Calculate range
Plot Graphs
Calculate control limits
Identify and take appropriate action if process out of control
Dept. 019
Sampling Frequency 100%
Characteristic Length
Chart No two
Specification Limit 30mm +/ 6mm
Xbar =
UCL=
LCL=
44
42
40
38
36
34
32
30
28
26
24
22
mR bar =
CL=
10
9
8
7
6
5
4
3
2
1
0
Date
Time
X
38
39
36
mR

1
3
UCL x =
X
+ 2.66 x
mR
bar
bar
LCL x =
X
 2.66 x
mR
bar
bar
UCL r = 3.267 x
mR
bar
X
X
X
_
X
X
Dept. 019
Sampling Frequency 100%
Characteristic Length
Chart No two
Specification Limit 30mm +/ 6mm
Xbar =
UCL=
LCL=
44
42
40
38
36
34
32
30
28
26
24
22
mR bar =
CL=
10
9
8
7
6
5
4
3
2
1
0
Date
Time
X
38
39
36
mR

1
3
UCL x =
X
+ 2.66 x
mR
bar
bar
LCL x =
X
 2.66 x
mR
bar
bar
UCL r = 3.267 x
mR
bar
_
X AND mR CONTROL CHART CALCULATING CONTROL LIMITS
MOVING RANGE CHART
_
mR
_
=
ENTER mR FIGURES
mR =
INTO CALCULATOR
_
Upper Control
D
X mR
ucl mR
4
Limit of mR =
=
x
_
D
X mR
4
AVERAGE CHART
_
X
_
=
ENTER X FIGURES
=
X
INTO CALCULATOR
_
_
Upper Control
(E
mR)
X
+
X
ucl X
2
Limit of X =
_
_
=
+
X
X + (E
x mR)
2
_
_
Lower Control

lcl
X
mR)
(E
X
X
Limit of X =
2
=
_
_
X

X  (E
x mR)
2
X AND mR CONTROL CHART CALCULATING CONTROL LIMITS
MOVING RANGE CHART
_
mR
_
=
ENTER mR FIGURES
2.56
mR =
INTO CALCULATOR
_
Upper Control
D
X mR
ucl mR
4
Limit of mR =
=
3.267
x
2.56
8.36
_
D
X mR
4
AVERAGE CHART
_
X
_
=
ENTER X FIGURES
32.6
=
X
INTO CALCULATOR
_
_
Upper Control
(E
mR)
X
+
X
ucl X
2
Limit of X =
32.6
2.66
39.4
_
_
=
+
X
2.56
X + (E
x mR)
2
_
_
Lower Control

lcl
X
mR)
(E
X
X
Limit of X =
2
=
_
_
32.6
2.66
2.56
25.8
X

X  (E
x mR)
2
Shake Down
16
10
15
17
12
13
20
9
11
4
5
19
14
6
7
1
3
2
18
8
18
16
17
20
15
14
19
13
12
8
10
11
6
4
7
1
9
5
2
3
10
11
12
7
8
9
4
5
6
1
2
3
Is there any signs of special cause present ?
Is there any signs of special cause present ?
Is there any signs of special cause present ?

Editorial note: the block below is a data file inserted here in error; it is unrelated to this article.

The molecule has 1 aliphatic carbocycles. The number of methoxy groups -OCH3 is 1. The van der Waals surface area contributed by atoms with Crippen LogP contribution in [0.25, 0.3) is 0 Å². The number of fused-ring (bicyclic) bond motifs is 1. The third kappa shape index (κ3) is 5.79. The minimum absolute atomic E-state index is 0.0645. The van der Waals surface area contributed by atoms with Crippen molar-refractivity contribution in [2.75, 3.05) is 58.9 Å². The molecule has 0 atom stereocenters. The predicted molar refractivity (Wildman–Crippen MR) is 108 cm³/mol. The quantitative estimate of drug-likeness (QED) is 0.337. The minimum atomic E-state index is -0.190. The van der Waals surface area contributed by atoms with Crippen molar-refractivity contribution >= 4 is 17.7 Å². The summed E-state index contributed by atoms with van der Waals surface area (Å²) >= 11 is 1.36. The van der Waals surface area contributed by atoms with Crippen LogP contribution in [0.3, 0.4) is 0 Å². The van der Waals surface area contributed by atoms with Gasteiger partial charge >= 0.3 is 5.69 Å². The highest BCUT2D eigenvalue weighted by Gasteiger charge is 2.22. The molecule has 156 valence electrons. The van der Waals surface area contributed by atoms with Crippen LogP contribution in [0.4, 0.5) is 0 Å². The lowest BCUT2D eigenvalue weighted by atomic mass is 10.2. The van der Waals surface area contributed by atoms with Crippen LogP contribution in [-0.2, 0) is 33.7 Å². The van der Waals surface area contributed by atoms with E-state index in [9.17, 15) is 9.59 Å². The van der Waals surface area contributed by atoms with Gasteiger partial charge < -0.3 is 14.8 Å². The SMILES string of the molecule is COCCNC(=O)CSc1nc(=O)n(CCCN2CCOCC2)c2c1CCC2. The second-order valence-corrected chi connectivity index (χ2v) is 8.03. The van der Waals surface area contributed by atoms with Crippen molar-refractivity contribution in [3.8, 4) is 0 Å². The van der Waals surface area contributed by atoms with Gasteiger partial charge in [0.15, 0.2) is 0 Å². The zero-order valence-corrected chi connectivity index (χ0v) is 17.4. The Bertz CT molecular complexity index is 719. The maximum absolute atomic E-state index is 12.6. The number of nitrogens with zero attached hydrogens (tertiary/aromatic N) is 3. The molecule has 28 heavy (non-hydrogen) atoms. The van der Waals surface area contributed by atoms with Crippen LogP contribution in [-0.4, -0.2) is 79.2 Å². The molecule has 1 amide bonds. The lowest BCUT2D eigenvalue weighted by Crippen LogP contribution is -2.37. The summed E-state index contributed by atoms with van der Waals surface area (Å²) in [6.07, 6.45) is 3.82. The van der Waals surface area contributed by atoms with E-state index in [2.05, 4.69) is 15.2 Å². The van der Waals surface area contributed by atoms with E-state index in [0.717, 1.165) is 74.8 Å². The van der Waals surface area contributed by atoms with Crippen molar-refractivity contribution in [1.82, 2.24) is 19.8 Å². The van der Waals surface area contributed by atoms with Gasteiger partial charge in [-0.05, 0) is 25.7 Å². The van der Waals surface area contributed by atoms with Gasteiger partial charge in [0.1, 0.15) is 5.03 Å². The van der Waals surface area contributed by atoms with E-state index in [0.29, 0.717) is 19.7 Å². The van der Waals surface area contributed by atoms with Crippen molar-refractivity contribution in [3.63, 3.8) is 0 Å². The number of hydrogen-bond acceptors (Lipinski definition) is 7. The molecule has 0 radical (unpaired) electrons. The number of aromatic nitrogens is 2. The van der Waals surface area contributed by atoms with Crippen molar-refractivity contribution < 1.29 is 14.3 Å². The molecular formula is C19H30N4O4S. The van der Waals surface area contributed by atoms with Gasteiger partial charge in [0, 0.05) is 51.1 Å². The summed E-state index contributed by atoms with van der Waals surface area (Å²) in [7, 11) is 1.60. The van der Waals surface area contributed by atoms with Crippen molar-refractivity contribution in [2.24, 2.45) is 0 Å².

Any special cause here ?
What has changed ?
What has changed ?
Is the process in control ?
Is there a better way of meeting your customers’ needs ?
Modify the process to try to reduce variation and make production more on target.
Plot the data on the chart.
What should you do to the limits ?….
Calculating Control limits
When calculating limits remove any special causes that you know the reason for.
Only recalculate limits when a change is made to the process.
Ask “what’s changed?”, and investigate root causes.
What would you do if you changed back to the original supplier ?
Why is 8 points on one side of the mean attributed to special cause ?
First let’s consider why we set the upper and lower control limits at +/ 3SD.
How often will we be wrong when we judge data outside control limits to be special cause variation ?
0.26% (from normal theory)!
99.74% of the data falls within 3SD of the mean.
Why is 8 points on one side of the mean attributed to special cause ?
If we are satisfied with being wrong 0.26% of the time for one test, it makes sense have a similar level of risk for the other tests for special cause !
What is the probability of a point falling below the mean on a control chart?
50%
What is the probability of another point falling below the mean?
50% x 50% = 25%
And so on…….
50% x 50% x 50% x 50% x 50% x 50% x 50% x 50% = 0.39%
Depending on the process you are measuring you may need to use the following charts :
C chart : for count data where sample size remains constant.
U chart : for count data where sample size changes
nP chart : for proportion data where sample size remains constant
P chart : for proportion data where sample size changes
X bar R chart : when samples are taken in batches of production (sample size remains constant)
So what to do next….? special cause ?
1) Check that the data you are gathering is variable data where possible.
2) Ensure that it is recorded in a legible manner and in time order. Ensure everyone records it in the same way.
3) Ensure that other factors are recorded to aid the problem solving process. For example if you are measuring parts off several machines you may need to either use several different data collection sheets, or record the machine number against each reading taken.
4) Consider process inputs that could affect the outputs of the process. Some of these could be recorded against output data collection. (Or we could use SPC to control them also).
5) Maintain process logs to aid analysis.
6) Make sure everyone understands the part they play in process improvement